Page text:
Posted by carldavidson on October 19, 2016

By Susan Snyder
Philly.com

Oct 19, 2016 – Faculty in Pennsylvania’s 14 state universities are on strike, the first in the system’s 34-year history.

The Association of Pennsylvania State College and University Faculties union announced shortly after 5 a.m. that a strike could not be averted, likely bringing education to a halt for 105,000 students in the state system universities.

The decision followed five consecutive days of bargaining that went into last evening and broke off after 9 p.m.

"At 11:35 p.m., we made a last attempt to negotiate through back channels," said union president Kenneth M. Mash, a political science professor at East Stroudsburg University. "We waited until 5 a.m. We are headed to the picket lines, but even on the picket lines, our phone will be on, should the state system decide it doesn’t want to abandon its students."

Mash said he would be picketing outside the Dixon Center in Harrisburg, where the chancellor of the state system, Frank T. Brogan, has his office.

There is no limit on how long a strike could last. Mash said faculty will return when negotiators reach a contract.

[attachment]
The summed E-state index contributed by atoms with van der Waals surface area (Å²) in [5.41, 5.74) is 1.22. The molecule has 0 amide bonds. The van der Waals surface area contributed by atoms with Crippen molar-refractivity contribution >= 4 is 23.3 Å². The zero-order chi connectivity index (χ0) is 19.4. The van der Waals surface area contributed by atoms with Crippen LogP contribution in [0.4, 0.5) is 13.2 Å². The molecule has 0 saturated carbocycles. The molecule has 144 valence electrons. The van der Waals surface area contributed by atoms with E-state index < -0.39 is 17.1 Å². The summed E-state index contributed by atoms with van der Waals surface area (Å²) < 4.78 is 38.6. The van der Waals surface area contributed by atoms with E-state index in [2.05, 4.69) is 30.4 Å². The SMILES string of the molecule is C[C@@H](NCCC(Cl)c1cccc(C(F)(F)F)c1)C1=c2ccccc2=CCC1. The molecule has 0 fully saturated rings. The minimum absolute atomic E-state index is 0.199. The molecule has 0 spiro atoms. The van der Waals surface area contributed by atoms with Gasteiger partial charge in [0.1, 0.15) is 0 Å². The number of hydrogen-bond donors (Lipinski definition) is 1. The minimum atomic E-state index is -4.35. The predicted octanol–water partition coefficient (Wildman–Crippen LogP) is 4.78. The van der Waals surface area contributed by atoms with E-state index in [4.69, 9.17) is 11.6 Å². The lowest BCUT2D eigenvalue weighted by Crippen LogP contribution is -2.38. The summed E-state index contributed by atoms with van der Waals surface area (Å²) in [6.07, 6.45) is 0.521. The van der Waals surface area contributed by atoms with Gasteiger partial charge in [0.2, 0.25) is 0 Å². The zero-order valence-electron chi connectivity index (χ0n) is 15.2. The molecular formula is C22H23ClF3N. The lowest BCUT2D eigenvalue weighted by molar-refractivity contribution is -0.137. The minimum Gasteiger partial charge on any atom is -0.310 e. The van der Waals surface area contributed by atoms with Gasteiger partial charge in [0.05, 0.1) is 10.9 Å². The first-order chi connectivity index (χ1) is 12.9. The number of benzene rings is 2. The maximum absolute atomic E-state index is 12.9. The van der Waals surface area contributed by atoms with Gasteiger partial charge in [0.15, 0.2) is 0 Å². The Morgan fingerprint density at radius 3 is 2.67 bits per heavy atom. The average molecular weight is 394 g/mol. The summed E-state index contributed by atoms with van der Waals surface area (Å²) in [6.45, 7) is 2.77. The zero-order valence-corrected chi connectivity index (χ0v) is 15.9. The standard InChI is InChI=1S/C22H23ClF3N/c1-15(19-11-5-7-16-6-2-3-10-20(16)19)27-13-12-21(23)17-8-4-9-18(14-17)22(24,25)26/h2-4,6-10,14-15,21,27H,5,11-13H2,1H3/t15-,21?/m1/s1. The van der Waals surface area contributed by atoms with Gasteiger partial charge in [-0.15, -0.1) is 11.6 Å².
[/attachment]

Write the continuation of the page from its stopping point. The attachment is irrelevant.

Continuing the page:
The state system has said it intends to keep campuses open, including residence halls and dining facilities and operate as close to normal as possible. But it does not intend to hire replacement workers. It remains to be seen how many, if any, faculty cross the picket lines to work.

"I think none of us ever wanted it to end up here," said Amber Holbrook, a West Chester social work professor who was among the more than a dozen faculty members picketing outside the system’s Center City campus. But, she said, the system’s proposed changes would make it "hard to recruit and retain faculty."

Negotiations broke down over health insurance costs and salary increases

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Beaver County Nursing Home Workers Rally for $15 Hourly Wage

Posted by carldavidson on April 16, 2016

By Kirstin Kennedy

Beaver County Times

Apr 15, 2016 —- The national fight for a $15 minimum wage made its way to the courthouse steps Thursday when nursing home workers from across Beaver County rallied for increased hourly pay.

Renee Ford, a certified nursing assistant at Beaver Elder Care in Hopewell Township, joined about 12 other nursing home workers and community members in the protest. She said she’s fighting for wage increases so that full-time workers won’t have to live in poverty.